Heating, cooling, and electrifying a home costs money -- more than the average family pays for property taxes. Shouldn't homeowners pay attention to those costs? Shouldn't mortgage lenders? A bill backed by Sen. Michael Bennet (D-Colo.) would direct banks to start paying attention to energy.
Seattle's urban ag scene is flourishing, with innovative startup farms and organizations putting down roots alongside established ones. And with new legislation just passed Aug. 16, they will have even more room and resources with which to grow.
On Tuesday, the Obama administration is holding a large summit on how to reshape federal housing policy and eventually offload mortgage giants Fannie Mae and Freddie Mac, which the government bailed out in 2008. It'll be a Very Serious event in which the health of the economy gets top billing and the health of the planet will be lucky to get even a passing mention.
I saw a 17-walker pileup just this morning on the way to work. Twisted limbs, spilled lattes, tangled earbud cords. It was horrific.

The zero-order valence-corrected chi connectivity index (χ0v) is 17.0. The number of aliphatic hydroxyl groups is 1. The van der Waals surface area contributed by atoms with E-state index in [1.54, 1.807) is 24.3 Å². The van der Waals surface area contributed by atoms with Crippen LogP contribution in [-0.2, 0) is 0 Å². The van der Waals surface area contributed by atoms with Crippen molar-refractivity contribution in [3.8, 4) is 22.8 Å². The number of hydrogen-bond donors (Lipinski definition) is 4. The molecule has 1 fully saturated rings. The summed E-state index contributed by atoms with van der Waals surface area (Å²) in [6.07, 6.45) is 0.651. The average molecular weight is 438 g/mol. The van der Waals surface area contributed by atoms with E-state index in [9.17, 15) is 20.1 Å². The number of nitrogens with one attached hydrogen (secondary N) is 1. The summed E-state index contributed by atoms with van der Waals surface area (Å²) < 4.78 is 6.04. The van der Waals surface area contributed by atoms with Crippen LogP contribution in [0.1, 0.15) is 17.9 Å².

First there was Walk Score, the web tool that calculates how walkable a neighborhood is and ranks it on a 100-point scale. Today the same developers release Transit Score, an app that ranks how well-served a location is by buses and rail lines.
New Orleans has the sense of a wild laboratory, with free-wheeling discussions about food security and plenty of action. It's partly because of Katrina's ruin, but it's also just part of the culture, reports David Hanson for Feeding the City.
The cost of a home is easy to keep in mind. The cost of getting to and from it is not. A new web tool aims to shed light on transportation costs and nudge Americans away from sprawl.
A great tool gets better.
Dickens begins his novel with the famous line “It was the best of times, it was the worst of times.” Were he writing today about the two American cities -- Lexington, Mass. and Colorado Springs, Colo. -- he might say, “It was the brightest of towns, it was the dimmest of towns.” In this case, bright and dim refer quite literally to light levels, but also to the decision making of two very different sets of civic leaders.